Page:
Fiber Content & Why It's Important To Your Fashion Budget

Vintage designs of bygone eras are often recycled by fashion designers.  With the retro look, consumers have been able to shop the thrift stores, vintage clothing stores, and even tag sales to get that chic old is new again at bargain prices.

Part of the reason that these clothes have withstood the wear and tear of time is that good fashion design is tweaked and recycled but essentially doesn’t  go out of fashion, items  were preserved by proper laundering and storage, and that quality fabrics endure despite the ravages of time.  Fabric content is important especially if you look at your clothes as an investment and equally important as a designer label.   For instance:

ACRYLIC v. COTTON

Acrylic is not a natural product, but one produced by combinations of chemicals.  First produced in the 1940’s by DuPont under the name Orlan, acrylic is a polycrylonitriles, a possible carcinogen.  Acrylic in apparel is often used as a substitute for wool especially for those who are allergic to wool, and is considered warm,  soft, stain and wrinkle resistant, and takes and hold colors well.  In 2013,  India, a producer of the world’s least expensive cotton, sought to raise its’ price by placing a cap  on the production and export of cotton.  This fueled a price hike that sent the fashion world scurrying since it required manufacturers to buy cotton at higher rates.  From that date, many items in the fashion industry began selling designs blended with acrylic, or totally made with acrylic to keep their retail prices at a level acceptable to customers still dealing with the economic recession.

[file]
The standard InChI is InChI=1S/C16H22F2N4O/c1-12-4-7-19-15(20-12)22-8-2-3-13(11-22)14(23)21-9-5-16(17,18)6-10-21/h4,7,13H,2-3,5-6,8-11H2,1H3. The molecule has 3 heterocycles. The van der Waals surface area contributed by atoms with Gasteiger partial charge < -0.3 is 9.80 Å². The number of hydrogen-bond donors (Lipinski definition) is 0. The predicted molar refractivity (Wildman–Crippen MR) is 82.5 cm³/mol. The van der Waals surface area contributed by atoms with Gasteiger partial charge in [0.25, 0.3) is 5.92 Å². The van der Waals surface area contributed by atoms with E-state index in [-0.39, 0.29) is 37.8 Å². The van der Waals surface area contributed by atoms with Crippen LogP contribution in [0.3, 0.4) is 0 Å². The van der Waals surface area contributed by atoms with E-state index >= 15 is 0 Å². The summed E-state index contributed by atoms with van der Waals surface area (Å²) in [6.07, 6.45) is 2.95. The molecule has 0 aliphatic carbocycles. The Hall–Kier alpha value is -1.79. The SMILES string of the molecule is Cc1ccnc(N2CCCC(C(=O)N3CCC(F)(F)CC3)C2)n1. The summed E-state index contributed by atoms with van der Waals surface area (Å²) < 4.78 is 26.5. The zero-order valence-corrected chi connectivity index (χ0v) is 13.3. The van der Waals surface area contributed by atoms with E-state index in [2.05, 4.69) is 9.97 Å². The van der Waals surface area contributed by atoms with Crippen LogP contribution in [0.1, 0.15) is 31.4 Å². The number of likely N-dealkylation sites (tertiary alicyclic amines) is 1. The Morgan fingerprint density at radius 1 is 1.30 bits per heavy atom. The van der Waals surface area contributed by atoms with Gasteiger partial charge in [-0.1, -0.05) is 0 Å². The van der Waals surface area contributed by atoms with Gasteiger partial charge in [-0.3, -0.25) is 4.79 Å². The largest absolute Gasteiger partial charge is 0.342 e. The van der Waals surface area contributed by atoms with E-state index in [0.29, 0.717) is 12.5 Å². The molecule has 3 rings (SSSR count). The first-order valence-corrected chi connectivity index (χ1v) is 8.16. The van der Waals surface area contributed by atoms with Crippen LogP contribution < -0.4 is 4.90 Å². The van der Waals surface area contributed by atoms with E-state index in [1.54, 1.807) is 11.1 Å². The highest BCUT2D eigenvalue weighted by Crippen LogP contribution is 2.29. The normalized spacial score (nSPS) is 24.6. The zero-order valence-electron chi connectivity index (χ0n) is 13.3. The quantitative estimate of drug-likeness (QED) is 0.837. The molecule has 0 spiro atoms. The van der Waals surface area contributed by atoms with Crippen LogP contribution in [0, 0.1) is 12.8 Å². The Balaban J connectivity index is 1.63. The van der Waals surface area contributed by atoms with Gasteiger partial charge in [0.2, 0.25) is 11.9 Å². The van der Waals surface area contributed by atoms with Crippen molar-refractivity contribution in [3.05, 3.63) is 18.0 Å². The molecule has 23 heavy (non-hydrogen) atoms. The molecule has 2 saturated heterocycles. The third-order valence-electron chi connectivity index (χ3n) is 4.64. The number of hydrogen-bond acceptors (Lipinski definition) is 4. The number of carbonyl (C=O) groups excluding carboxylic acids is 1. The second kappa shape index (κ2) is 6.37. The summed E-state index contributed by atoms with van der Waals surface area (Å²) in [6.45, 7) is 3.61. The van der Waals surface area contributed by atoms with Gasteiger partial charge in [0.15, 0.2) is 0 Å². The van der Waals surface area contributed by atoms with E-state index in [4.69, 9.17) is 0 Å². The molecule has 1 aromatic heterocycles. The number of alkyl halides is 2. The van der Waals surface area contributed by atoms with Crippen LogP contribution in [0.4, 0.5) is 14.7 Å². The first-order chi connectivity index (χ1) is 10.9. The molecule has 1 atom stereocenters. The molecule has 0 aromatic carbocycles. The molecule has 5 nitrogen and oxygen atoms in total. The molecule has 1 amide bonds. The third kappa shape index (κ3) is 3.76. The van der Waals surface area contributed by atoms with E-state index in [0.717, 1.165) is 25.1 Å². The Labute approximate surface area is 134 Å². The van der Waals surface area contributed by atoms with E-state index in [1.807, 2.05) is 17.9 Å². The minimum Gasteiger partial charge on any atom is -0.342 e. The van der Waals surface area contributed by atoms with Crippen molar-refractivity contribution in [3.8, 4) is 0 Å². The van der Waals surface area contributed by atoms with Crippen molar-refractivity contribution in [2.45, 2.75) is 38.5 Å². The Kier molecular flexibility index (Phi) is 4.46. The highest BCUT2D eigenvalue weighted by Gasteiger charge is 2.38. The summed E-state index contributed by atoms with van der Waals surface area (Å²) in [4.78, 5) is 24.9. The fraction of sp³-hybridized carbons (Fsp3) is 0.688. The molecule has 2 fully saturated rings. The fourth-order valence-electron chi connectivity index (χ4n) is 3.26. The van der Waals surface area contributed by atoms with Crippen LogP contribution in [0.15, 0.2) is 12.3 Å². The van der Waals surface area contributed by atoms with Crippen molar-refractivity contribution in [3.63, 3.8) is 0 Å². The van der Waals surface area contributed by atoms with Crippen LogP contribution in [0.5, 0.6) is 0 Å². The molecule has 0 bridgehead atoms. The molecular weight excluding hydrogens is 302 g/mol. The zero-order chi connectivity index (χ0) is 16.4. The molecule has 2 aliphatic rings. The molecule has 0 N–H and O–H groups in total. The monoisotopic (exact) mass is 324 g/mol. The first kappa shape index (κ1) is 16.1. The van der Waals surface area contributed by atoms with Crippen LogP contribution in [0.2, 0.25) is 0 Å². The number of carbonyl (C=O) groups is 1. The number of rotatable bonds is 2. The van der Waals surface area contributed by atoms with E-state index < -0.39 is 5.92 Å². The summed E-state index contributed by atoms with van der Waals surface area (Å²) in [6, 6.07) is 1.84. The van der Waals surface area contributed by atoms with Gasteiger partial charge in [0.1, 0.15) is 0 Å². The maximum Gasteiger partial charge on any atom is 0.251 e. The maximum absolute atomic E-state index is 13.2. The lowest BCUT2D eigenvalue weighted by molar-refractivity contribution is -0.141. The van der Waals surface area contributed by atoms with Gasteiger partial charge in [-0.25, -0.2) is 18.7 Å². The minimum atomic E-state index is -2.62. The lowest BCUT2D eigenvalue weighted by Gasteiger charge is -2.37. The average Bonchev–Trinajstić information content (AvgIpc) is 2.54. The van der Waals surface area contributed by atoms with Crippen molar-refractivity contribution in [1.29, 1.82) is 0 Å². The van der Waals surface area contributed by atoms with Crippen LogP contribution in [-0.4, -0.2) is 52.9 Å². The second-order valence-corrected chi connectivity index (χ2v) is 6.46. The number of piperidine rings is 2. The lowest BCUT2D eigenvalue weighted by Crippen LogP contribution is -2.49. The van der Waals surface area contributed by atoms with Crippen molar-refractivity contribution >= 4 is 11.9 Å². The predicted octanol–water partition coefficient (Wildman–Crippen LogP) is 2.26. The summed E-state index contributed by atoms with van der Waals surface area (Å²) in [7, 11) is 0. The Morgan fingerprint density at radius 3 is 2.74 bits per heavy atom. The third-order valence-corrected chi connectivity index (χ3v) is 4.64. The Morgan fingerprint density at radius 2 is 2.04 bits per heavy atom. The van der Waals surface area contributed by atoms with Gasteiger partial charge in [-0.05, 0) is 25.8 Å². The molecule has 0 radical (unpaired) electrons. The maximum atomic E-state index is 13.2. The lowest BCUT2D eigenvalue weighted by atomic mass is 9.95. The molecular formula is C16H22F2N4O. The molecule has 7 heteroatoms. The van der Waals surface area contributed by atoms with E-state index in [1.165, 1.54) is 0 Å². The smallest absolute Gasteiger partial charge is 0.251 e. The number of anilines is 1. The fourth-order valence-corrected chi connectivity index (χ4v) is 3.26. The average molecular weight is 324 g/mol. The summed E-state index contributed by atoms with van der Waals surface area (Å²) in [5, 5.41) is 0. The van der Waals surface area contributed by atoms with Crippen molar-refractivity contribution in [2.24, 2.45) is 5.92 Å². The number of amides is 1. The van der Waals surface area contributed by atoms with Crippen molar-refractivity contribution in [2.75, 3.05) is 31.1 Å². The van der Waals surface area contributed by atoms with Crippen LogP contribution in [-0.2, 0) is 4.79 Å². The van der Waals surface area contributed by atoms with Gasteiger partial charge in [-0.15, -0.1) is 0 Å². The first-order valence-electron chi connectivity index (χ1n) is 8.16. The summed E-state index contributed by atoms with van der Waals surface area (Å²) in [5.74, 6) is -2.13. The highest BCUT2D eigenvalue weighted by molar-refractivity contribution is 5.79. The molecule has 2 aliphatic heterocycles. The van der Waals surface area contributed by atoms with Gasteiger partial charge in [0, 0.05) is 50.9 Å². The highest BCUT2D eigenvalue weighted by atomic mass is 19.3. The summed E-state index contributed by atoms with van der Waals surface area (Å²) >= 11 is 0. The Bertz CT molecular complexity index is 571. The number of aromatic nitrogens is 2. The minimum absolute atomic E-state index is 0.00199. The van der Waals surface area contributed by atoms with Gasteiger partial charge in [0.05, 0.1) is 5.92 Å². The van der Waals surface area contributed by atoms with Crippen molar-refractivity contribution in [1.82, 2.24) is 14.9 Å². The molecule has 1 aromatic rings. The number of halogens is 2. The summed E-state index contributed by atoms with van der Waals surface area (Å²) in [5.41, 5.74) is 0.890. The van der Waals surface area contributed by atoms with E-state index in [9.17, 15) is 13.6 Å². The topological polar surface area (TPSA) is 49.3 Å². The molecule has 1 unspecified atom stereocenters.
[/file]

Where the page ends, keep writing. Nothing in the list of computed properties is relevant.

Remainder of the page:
Although acrylic produces an incredibly soft cloth widely used also as a substitute for cashmere, it does require quite a bit of care.  Despite improvements, its’ surface is vulnerable to pilling and. wear.  It is susceptible to heat, shrinkage and stretching, and to static.

Be sure to remember, that this product is relatively inexpensive, more so than the natural organic sources of cloth, and when buying, prices should reflect that difference.  Designers have been able to maintain lower prices to the consumer by using this substitute,  and that is why MarkdownMom recommends only buying if you want it to last for a season or two and it’s at an incredible markdown.  Otherwise, pay a  little more for a sale item that is 100% organic.

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